A string of climate disasters strike before summer even starts

In eastern Montana and Wyoming, massive flooding has destroyed bridges, swept away homes, and forced the evacuation of more than 10,000 visitors from Yellowstone National Park. Half a million households in the Great Lakes and Ohio Valley lost power earlier this week after violent thunderstorms swept through. And a record-setting heat wave pushed temperatures into the triple digits from Nebraska to South Carolina, leaving more than 100 million Americans under heat warnings and killing at least 2,000 cattle in Kansas.

The official first day of summer has not even arrived and already the country is overheated, waterlogged and suffering. Extreme weather is here early, testing the nation’s readiness and proving, once again, that overlapping climate disasters are now becoming more frequent and upending Americans’ lives.

“Summer has become the danger season where you see these kinds of events happening earlier, more frequently, and co-occurring,” said Rachel Licker, principal climate scientist at the Union of Concerned Scientists, a research and advocacy group. “It just shows you how vulnerable our infrastructure is and that this is just going to get increasingly problematic.”

The Midwest is at the center of this shift. Hit with an unseasonably early heat wave in May that smashed records, the region has since been buffeted by more heat as well as severe thunderstorms and tornadoes. Hundred of thousands of Midwesterners lost power earlier this week as temperatures soared into the upper 90s.

Licker, who lives in Madison, Wis., sought refuge at the library. But some of her elderly neighbors had to be helped out of their sweltering homes, where they had been trapped after finding they could not open their garage doors without electricity.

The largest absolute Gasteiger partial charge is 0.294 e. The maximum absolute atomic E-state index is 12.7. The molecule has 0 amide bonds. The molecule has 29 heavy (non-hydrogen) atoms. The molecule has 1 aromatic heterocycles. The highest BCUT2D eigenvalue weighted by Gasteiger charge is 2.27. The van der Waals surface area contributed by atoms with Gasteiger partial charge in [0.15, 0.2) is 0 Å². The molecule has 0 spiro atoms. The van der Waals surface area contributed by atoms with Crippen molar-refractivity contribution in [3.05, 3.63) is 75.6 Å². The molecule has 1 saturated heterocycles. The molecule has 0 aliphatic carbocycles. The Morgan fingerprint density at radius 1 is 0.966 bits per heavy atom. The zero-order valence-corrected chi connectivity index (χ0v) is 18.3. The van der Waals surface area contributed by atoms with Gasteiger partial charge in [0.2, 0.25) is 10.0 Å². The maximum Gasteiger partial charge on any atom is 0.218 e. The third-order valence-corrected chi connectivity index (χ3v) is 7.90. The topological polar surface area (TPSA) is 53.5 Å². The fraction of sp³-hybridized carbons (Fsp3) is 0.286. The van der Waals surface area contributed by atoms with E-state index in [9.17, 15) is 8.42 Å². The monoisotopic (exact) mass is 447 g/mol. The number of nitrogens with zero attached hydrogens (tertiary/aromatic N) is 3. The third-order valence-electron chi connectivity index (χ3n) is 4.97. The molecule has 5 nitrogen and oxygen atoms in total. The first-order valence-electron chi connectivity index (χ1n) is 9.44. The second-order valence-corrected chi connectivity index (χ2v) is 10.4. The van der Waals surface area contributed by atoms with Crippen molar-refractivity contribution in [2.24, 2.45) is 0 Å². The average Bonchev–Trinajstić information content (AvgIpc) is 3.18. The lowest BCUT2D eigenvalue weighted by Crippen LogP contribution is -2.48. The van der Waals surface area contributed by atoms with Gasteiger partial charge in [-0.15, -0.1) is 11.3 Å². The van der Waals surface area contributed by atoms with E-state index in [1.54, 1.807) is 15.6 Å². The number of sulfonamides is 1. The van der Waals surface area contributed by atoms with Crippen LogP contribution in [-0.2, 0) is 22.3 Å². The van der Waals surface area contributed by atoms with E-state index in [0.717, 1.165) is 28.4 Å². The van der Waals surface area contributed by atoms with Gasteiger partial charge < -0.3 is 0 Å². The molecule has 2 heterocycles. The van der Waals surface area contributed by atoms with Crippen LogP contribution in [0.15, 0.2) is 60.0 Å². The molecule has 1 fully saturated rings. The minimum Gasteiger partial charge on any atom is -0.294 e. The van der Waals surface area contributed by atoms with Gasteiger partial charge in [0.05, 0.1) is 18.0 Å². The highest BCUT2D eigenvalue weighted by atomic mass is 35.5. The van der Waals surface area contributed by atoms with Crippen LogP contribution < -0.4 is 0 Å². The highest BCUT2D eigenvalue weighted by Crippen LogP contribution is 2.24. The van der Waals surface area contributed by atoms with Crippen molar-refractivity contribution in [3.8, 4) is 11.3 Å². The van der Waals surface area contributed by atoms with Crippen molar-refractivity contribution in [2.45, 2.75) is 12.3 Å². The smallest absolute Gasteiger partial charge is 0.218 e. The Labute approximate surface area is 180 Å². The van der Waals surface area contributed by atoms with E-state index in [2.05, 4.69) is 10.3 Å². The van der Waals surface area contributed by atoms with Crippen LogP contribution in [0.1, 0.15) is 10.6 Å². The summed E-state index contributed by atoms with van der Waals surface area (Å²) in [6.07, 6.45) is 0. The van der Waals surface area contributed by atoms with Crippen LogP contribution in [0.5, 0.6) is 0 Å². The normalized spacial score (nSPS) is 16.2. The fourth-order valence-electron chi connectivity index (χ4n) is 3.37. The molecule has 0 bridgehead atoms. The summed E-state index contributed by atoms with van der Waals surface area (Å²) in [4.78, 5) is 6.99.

The power came back the following day, but by Wednesday, Licker was battling severe weather once again, sheltering from tornadoes in her basement. That afternoon, the National Weather Service issued 10 different weather advisories and notices for the region, including an excessive heat warning.

“It’s been really wild,” she said.

This deluge had deadly consequences: A 10-year-old boy was swept away in a Milwaukee drainage ditch following severe thunderstorms there.

Several experts say these types of simultaneously occurring disasters reveal the extent to which Americans remain unprepared for the escalating impacts of climate change. Downed power lines, homes swept away amid flooding and overwhelmed storm water systems highlight how little progress governments have made toward girding communities for extreme weather.

Yet, they caution, there are limits to how much the nation can adapt. The world has already warmed between 1.1 and 1.2 degrees Celsius (2.2 degrees Fahrenheit) above the preindustrial average. If countries continue emitting carbon pollution at historically high rates, the future will be hotter — and harder to bear.